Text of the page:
Financial Conditions Butt Heads With Borrowing Conditions

March 27, 2024   |   Tags:
Financial Conditions Butt Heads With Borrowing Conditions

Authored by Michael Lebowitz via RealInvestmentAdvice.com,

At last week’s FOMC meeting, Jerome Powell said, We think financial conditions are weighing on the economy.”

His comments seem sensible, given the following:

  • The Fed is reducing its balance sheet (QT).
  • The Fed Funds rate is at its highest level in over 15 years.
  • Mortgage rates are about 7%, 3-4% above pre-pandemic levels.
  • Credit card interest rates are 20% or more.
  • Auto loans range between 7% and 10%
  • Consumer loan growth, excluding the pandemic, is down to levels last seen over ten years ago.
  • Outstanding Commercial & Industrial (C&I) loans are declining.

Powell’s statement indicates that financial conditions are tight. However, they are easy based on the Fed’s definition of financial conditions. If Powell doesn’t appreciate the difference between financial and borrowing conditions, we must assume most investors do not either.

As we will explain, there is a big difference between financial and borrowing conditions. Equally worth considering is that the current combination of easy financial conditions and tight borrowing conditions makes monetary policy difficult for the Fed to balance.  

What Are Financial Conditions?

The St. Louis Federal Reserve defines financial conditions as follows:

Measures of equity prices (also commonly referred to as stock prices), the strength of the U.S. dollar, market volatility, credit spreads, long-term interest rates, and other variables.”

Financial conditions tend to be easy when investors are optimistic and speculative. Let’s look at the four critical measures in the St. Louis Fed definition to understand why financial conditions are easy today.

Equity Prices: The S&P 500 is up 38% since 2023 and 10% through the first three months of 2024.

U.S. Dollar: The dollar index has been relatively flat since 2023 and the year to date.

Market Volatility: The VIX volatility index has been hovering between 12 and 15 this year. That is about one standard deviation below the average VIX reading of 19.32 over the last 35 years.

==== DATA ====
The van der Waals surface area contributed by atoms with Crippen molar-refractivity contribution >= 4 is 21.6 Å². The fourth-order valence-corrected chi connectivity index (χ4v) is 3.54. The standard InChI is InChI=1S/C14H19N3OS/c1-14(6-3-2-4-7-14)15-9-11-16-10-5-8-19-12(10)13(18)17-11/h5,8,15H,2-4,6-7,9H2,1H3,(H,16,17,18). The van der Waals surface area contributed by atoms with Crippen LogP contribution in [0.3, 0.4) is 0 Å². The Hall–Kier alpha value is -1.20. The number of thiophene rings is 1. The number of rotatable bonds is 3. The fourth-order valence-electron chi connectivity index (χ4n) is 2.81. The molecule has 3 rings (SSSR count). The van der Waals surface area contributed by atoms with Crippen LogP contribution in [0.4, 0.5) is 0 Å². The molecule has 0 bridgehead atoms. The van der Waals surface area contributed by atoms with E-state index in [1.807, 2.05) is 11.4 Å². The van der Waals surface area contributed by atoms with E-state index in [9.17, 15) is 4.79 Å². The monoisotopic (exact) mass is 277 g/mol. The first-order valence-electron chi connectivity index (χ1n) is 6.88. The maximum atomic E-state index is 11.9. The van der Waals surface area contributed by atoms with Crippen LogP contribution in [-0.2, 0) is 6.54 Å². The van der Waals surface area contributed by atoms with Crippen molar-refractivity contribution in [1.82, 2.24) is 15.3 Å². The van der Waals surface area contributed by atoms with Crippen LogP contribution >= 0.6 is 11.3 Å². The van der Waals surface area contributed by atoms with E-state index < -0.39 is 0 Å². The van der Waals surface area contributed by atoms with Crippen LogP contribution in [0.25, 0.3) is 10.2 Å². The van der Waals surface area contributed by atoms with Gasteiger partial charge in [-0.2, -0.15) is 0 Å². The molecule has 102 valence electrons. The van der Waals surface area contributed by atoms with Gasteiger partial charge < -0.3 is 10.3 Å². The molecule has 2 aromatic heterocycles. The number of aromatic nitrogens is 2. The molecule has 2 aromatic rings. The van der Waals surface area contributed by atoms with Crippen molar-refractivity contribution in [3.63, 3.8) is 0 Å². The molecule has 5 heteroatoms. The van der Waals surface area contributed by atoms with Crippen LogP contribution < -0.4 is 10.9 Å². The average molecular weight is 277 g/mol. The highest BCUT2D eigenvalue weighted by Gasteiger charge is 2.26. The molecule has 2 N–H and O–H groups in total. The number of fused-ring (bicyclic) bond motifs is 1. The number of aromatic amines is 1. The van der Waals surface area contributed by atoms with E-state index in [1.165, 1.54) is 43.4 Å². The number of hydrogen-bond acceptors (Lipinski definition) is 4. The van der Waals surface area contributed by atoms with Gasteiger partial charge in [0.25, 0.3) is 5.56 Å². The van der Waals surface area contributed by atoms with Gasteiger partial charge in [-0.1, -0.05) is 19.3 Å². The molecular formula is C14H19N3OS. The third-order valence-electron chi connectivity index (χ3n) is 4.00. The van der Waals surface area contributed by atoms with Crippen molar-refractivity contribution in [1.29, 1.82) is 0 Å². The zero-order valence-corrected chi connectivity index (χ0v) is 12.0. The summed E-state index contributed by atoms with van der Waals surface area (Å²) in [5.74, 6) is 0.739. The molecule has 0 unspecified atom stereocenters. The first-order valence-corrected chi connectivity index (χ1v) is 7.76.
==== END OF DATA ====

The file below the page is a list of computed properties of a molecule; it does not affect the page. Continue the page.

Credit Spreads: The BBB investment grade yield is only 1% above a comparable maturity Treasury. Such is the tightest spread since the 1990s.

Long-Term Interest Rates: Long-term interest rates have been significantly higher than average over the past few years and at levels last seen before the financial crisis in 2008. However, they are about 1% lower than their peak last year.

Equity prices, market volatility, and credit spreads point to very easy financial conditions, and we might also characterize their levels as speculative.

The dollar has had little effect on financial conditions as it has been relatively stable.

Long-term interest rates point to tighter financial conditions, albeit easing over the past six months.

The bottom line is that financial conditions are easy in large part because robust sentiment in the equity and credit markets more than offsets higher interest rates.

As shown below, our proprietary SimpleVisor Sentiment indicator is at its maximum level, and the CNN Fear & Greed Index is closing in on extreme greed.

What Are Borrowing Conditions?

Unlike financial conditions, borrowing conditions are far from easy. The two graphs below highlight the financial stress on consumer and corporate borrowers.

Credit card interest rates are over 20% and about 5% above the highest in the past 24 years. Mortgage and auto loan interest rates are up to levels not seen in at least fifteen years.